Some organizations prefer that two-factor authentication kick in each time a user logs on. To require two-factor authentication with each login, all you have to do is set the value of the authentication.second_factor.trust_device_ttl setting to 0:
This sets the time-to-live value for two-factor authentication to 0 seconds; that means that your two-factor authentication session expires immediately. In turn, that means that you’ll always have to use two-factor authentication when you log on.
Keep in mind that, if you set authentication.second_factor.trust_device_ttl to 0, Hosted Login doesn’t care whether or not you have previously configured your device as a trusted device: you’ll always be required to use two-factor authentication. In fact, if you set authentication.second_factor.trust_device_ttlto 0 the trusted devices checkbox no longer appears on the authRule_secondFactorLoginCode screen:
Why not? That’s right: because, with authentication.second_factor.trust_device_ttl to 0 trusted devices are now treated exactly the same as untrusted devices.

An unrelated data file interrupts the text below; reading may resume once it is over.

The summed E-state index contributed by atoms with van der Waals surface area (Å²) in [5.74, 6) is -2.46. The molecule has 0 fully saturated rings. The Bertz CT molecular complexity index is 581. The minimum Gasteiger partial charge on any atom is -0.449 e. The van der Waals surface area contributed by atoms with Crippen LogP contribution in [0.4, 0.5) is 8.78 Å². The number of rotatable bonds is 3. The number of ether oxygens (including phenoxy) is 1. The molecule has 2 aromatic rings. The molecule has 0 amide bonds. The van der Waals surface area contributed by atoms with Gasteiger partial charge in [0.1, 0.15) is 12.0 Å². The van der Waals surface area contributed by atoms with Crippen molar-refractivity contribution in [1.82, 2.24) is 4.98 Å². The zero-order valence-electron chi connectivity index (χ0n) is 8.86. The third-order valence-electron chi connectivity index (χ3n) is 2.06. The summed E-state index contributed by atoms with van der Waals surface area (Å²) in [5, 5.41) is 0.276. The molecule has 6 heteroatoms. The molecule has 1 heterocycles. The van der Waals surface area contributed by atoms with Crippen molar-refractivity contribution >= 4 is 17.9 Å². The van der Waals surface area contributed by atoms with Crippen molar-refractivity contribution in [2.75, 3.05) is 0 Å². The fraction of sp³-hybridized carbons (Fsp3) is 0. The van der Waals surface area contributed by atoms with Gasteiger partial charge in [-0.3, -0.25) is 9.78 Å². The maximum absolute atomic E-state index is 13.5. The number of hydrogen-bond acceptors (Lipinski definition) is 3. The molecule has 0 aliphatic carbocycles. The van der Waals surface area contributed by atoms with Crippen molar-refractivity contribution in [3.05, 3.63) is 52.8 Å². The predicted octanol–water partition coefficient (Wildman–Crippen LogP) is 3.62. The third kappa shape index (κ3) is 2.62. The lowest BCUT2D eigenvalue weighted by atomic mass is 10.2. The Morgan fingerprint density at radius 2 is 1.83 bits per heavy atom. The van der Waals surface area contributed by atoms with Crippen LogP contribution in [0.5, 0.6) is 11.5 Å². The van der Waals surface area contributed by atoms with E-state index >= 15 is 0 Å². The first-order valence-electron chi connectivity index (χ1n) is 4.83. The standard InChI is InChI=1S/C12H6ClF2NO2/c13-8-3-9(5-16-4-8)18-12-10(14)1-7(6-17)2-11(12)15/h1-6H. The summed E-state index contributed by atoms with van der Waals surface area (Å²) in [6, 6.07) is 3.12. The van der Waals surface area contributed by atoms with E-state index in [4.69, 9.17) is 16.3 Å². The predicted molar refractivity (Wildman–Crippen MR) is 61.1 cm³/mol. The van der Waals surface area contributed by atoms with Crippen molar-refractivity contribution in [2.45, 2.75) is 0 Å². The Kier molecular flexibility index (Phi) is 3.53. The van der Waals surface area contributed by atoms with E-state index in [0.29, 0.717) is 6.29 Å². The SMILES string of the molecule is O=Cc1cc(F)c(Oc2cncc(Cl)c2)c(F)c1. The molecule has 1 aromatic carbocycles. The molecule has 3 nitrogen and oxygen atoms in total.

But here’s an interesting scenario:
- The first time you log on to a website, you configure your computer as a trusted device.
- The next time you log on to that website, you supply your login credentials and then, because you’re using a trusted device, you’re able to bypass two-factor authentication.
- At about that same time, your administrator updates the application client you use when logging on, setting authentication.second_factor.trust_device_ttl to 0.
- The next time you log on, you’re required to use two-factor authentication.
- Your administrator then decides to switch gears, and resets authentication.second_factor.trust_device_ttl back to the default value of 30 days (2,592,000seconds).
- The next time you log on to that website, you supply your login credentials but are able to bypass two-factor authentication. That’s because Hosted Login “remembered” that yours was a trusted device and, as long as you’re still within the new two-factor TTL interval, you’re allowed to login without going through two-factor authentication.